Aligning Sales Deal Stages with Your Organization

In a recent Advisor, we talked about deal stages and understanding their different meanings. In today’s Advisor, we share how to align deal stages with your organization.

One piece of the puzzle in optimizing a sales flow that doesn’t just result in quality leads but quality wins as well, is understanding the deal stages throughout the sales process. The other piece is aligning those stages to work in conjunction with internal processes and your buyer’s journey as it relates to your specific organization. It’s about disseminating the process across teams in a way that makes sense and is easily adoptable.

Thought needs to be put behind which departments become looped in at various stages, and each deal stage needs to be adhered to under a central definition. After all, the process won’t prove successful if each sales representative picks and chooses only the stages that work best for him or her. Each step must properly align with pre-existing activities and processes within the organization so as to better connect people with why they’re important, and how they’ll be measured against key company metrics.

Here are some best practices for making sure all key players are aligned when activating deal stages throughout the sales process.

Avoid Ambiguity

As mentioned above, there’s no room for uncertainty when assigning deal stages and each individual who touches these stages along the way should have a clear understanding on how they were reached. One way to help ensure this is to require necessary descriptions. Why was a deal lost? What are the commonly understood reasons for losing a deal as it relates to the product or service being sold?

Another example—at each stage, they must be properly marked as completed or task in progress. If you’re at the presentation stage and have labeled a task in progress as “Demo,” what does that really mean? Are you preparing a demo? Was the demo scheduled to be given to the prospective client? The more details provided, the less likely confusion is to arise and create frustration or mistakes to happen along the way.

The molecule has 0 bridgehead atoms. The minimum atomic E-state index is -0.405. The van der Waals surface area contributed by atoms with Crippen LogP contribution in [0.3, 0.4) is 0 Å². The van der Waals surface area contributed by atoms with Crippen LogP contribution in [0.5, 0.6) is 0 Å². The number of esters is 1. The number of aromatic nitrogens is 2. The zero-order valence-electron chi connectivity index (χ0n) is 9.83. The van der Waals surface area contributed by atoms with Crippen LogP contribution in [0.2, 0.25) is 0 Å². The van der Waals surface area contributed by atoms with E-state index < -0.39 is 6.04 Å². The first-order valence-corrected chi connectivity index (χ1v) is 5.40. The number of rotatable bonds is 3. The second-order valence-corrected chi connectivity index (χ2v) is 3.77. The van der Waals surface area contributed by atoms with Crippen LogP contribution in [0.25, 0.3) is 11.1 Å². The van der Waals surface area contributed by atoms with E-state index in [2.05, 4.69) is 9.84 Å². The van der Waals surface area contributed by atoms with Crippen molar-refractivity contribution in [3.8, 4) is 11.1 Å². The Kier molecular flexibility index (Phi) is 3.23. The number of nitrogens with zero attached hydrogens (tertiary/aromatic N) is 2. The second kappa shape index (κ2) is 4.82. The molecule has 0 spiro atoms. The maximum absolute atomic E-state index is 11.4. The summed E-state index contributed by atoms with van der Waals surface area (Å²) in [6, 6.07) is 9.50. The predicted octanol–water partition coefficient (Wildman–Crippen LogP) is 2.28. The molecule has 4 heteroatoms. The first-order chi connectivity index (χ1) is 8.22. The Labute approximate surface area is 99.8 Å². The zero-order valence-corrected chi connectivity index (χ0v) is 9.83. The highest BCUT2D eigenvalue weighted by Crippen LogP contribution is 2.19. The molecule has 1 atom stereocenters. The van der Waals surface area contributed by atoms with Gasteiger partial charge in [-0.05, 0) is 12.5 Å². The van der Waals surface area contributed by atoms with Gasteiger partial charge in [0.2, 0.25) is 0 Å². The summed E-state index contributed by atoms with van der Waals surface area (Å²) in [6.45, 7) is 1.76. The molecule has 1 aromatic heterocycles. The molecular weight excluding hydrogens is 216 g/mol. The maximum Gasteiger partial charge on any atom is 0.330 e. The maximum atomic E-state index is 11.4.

Communicate Across Teams

When it comes to a CRM, individuals outside of sales (i.e., marketing, accounting, organizational leaders such as the CEO, CFO) are likely to touch part of the process at one stage or another. It’s not always just the sales team contributing to a deal closing after all. Those in operations come into play as well.

Based on how key company metrics are measured and whether it’s appropriate for certain players to be looped in, in order to advance stages along, activities within a CRM may need to be assigned to other departments. An example of this might be the marketing team, who needs to track and trace leads as they’re being converted into sales, to help determine which outlets they’re pursuing to invest resources in. Understand which groups need to be incorporated at which stages of the process and from there, the sales team can determine how to best communicate with each through the CRM on next steps at each stage.

Customize the Pipeline

Deal stages are able to be customized based on the setup of your business model or team-specific preferences. This customization comes in the form of labeling your own deal stages and determining probabilities of sale based on prior history. Fitting these features to the unique situation of your business is the best way to ensure the pipeline functions as it should. Just make sure that each deal stage, no matter what it’s chosen to be called, represents factual, inspectable, and buyer-centric characteristics and remains consistent in properly representing the progress of deals across teams.